Pharmaceutical price gouging is a rare beast, in that it’s an utterly morally bankrupt activity taking place in full view of the public eye. Made famous by the contemptuous Pharma-bro Martin Shkreli – who infamously hiked the price of a drug used to treat a deadly parasitic infection by over 4,000 percent – it seems another company has been caught in the spotlight doing the same thing.
As has been widely reported, Mylan Inc., a manufacturer of life-saving EpiPens, recently raised the price of a two-pack of the anti-allergic devices from around $50 in 2007 to $608, triggering outrage across the US. The CEO of Mylan, one Heather Bresch, was brought before Congress to testify why this price hike occurred, and she was caught lying under oath.
Under intense interrogation by House members, Bresch claimed that despite the charge increase, the company “only” makes $100 per two-pack, with the rest going to various middle men.
Thanks to the continued pressing of journalists at the Wall Street Journal, the company released a statement clarifying that they actually make a $160 profit, not $100. Their profit margin is therefore 60 percent higher than they claimed it was, meaning that they somewhat pointlessly massaged the figures a bit.
As it turns out, the reason Mylan used the $100 figure is because they based their calculations on a US tax rate of 37.5 percent. As pointed out by the WSJ, this “has nothing to do with reality.” Mylan actually had a 7.4 percent overall tax rate thanks to its wicked ways with several tax avoidance schemes, and there was no way this could be used to produce the $100 figure.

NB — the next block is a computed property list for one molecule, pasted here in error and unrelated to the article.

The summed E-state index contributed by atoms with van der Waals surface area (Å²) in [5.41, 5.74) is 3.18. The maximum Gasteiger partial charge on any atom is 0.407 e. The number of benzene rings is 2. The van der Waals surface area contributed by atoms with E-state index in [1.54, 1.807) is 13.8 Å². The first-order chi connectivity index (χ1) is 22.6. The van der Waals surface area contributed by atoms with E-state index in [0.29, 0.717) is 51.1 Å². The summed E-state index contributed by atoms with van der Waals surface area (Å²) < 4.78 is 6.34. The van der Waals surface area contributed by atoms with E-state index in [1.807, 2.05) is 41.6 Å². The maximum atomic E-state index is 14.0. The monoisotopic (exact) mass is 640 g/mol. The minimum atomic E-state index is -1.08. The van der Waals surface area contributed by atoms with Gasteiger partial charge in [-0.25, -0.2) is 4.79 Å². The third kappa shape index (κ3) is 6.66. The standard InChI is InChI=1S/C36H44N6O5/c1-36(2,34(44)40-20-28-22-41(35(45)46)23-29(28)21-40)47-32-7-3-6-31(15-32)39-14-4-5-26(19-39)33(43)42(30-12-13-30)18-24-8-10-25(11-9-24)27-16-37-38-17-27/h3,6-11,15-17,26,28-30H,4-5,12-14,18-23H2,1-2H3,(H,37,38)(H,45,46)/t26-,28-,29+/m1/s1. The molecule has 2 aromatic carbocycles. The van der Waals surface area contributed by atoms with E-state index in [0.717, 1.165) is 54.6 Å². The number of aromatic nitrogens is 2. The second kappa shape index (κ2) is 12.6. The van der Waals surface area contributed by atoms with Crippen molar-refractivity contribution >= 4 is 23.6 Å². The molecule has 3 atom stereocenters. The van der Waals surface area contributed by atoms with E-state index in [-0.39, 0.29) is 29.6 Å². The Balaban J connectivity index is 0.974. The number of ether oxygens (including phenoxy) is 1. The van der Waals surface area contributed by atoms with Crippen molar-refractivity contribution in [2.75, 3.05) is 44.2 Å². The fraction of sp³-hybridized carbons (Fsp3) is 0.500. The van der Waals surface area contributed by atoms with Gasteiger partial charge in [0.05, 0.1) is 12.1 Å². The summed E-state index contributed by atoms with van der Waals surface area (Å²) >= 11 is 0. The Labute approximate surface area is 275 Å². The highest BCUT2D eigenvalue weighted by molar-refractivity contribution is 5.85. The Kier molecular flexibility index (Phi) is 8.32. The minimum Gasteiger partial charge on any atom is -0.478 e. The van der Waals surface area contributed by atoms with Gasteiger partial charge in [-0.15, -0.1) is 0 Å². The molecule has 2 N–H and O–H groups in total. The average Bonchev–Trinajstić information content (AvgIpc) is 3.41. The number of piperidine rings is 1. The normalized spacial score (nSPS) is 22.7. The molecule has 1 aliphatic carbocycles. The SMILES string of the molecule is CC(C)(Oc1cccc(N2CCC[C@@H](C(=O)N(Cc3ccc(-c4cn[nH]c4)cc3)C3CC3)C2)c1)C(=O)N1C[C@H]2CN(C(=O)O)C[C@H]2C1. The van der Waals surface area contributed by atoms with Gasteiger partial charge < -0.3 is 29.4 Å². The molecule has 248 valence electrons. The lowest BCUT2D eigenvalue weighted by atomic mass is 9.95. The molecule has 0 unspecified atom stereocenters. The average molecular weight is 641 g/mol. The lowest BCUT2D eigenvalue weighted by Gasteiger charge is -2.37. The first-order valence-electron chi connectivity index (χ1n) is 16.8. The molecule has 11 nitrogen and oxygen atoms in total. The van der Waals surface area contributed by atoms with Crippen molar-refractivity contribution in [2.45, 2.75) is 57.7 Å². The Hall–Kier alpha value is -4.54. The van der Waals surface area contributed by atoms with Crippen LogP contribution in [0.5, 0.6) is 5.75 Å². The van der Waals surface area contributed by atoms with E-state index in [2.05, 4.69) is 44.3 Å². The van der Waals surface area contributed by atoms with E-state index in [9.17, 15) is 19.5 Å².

Clearly, the company and Bresch were squirming around under the intense focus of the press, and they tried to wriggle out of their dilemma using some old-fashioned, but really poor, obfuscation. Making a healthy profit is all they are focused on, not the well-being of those that depend on EpiPens in their day-to-day lives.
As reported by ArsTechnica, Mylan made $671 million from EpiPen sales in the last year, which is a 900 percent increase from their 2008 profits. As a point of comparison, just $1 of epinephrine is used in each individual auto-injection device, which itself costs just a few dollars to make.
Shkreli has predictably leapt to the defense of Mylan, blaming insurers for not covering the overall cost. He also assured that Mylan doesn’t make that much money from EpiPens, but it’s now very clear that this is nonsense. In fact, Mylan’s profit margin on the EpiPen is 55 percent, compared to its overall product profit margin of 20 percent.
Price gouging needs to be stamped out, aggressively – and only one of two US presidential candidates has vowed to act. You’ll never guess which one.
[H/T: Wall Street Journal]